Author: Every year the Perth winter months bring about a few days of wild winds and heavy rain that can cause significant storm damage to properties, fencing and mature trees.
This raises issues for people renting their home and buyers in the middle of the contract process when damage occurs.
So where does the law stand on these matters? And what are your rights and responsibilities as a seller, buyer, tenant or owner of an investment property?
In the rental housing system, if a property experiences storm damage it is the responsibility of the owner to see to repairs as quickly and as reasonably as possible.
In cases where the damage is more serious and a house is rendered uninhabitable or ceases to be lawfully usable as a residence, then Section 69 of the Residential Tenancies Act becomes relevant.
In these situations the rent will abate and the owner or tenant may give notice of termination of the lease agreement. The land owner may give notice of no less than seven days and the tenant may give notice of no less than two days.
Homes under contract
If a property is under contact for sale when storm damage occurs, then Clause 8 of the Joint Form of General Conditions relating to ‘Risk’ is relevant, when improvements to the land are destroyed or partially damaged prior to settlement.
If a property for sale is in a recently storm-affected area the listing agent would usually contact the seller to see if the property had sustained any damage.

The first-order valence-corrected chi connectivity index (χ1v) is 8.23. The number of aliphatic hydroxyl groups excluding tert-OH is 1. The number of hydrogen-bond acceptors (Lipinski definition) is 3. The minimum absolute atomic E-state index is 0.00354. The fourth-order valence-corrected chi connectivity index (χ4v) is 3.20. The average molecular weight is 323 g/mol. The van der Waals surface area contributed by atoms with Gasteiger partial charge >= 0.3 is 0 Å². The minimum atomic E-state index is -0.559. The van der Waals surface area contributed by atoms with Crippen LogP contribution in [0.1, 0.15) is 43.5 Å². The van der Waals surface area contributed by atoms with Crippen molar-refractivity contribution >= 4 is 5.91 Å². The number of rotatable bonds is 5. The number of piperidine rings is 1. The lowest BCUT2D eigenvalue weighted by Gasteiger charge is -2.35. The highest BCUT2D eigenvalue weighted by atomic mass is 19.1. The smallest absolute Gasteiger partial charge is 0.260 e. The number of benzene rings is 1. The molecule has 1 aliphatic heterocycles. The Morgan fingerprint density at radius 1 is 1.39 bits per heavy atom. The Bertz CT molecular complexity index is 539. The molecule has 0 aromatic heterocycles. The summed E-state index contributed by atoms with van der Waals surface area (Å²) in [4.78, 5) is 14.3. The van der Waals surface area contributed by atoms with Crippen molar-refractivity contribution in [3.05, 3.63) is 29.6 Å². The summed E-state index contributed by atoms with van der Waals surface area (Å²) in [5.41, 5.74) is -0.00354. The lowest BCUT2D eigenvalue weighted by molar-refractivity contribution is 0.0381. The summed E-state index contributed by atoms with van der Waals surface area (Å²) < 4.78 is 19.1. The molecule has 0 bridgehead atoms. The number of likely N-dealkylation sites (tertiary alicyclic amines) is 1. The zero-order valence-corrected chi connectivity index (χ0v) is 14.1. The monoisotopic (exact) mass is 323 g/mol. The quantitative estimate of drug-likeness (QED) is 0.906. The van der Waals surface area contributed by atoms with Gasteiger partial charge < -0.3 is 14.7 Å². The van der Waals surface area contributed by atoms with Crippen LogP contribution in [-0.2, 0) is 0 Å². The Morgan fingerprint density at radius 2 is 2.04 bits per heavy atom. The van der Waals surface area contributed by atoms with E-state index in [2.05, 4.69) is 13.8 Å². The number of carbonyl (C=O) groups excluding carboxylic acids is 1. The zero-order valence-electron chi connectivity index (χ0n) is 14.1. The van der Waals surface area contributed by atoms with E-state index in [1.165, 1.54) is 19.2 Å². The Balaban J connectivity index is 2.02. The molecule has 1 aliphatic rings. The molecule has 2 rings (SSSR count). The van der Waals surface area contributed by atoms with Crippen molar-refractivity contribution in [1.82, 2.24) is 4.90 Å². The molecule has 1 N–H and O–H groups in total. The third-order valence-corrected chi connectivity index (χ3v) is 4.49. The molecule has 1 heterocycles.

If the residence is made substantially uninhabitable or any other building or improvement is made unusable for use at the contract date, then the seller under clause 8.3 needs to immediately give notice to the buyer.
In this situation the agent should refer the seller to a legal practitioner for an interpretation of their rights and obligations.
If a property has suffered only minor damage, then the seller should be reminded of the representation made under clause 9.1(e) of the Joint Form of General Conditions, which states that the property at settlement will be in the same state and condition it was in immediately prior to the contract date.
Where a dividing fence has been damaged or blown down during the contract period, then the owner, in co-operation with their neighbour, is required to repair or replace the fence to a satisfactory standard within a reasonable time. There is no impost on the buyer.
To learn more about the rights and responsibilities attached to dividing fences, please contact your local council or visit the Consumer Protection section of the Department of Commerce’s website.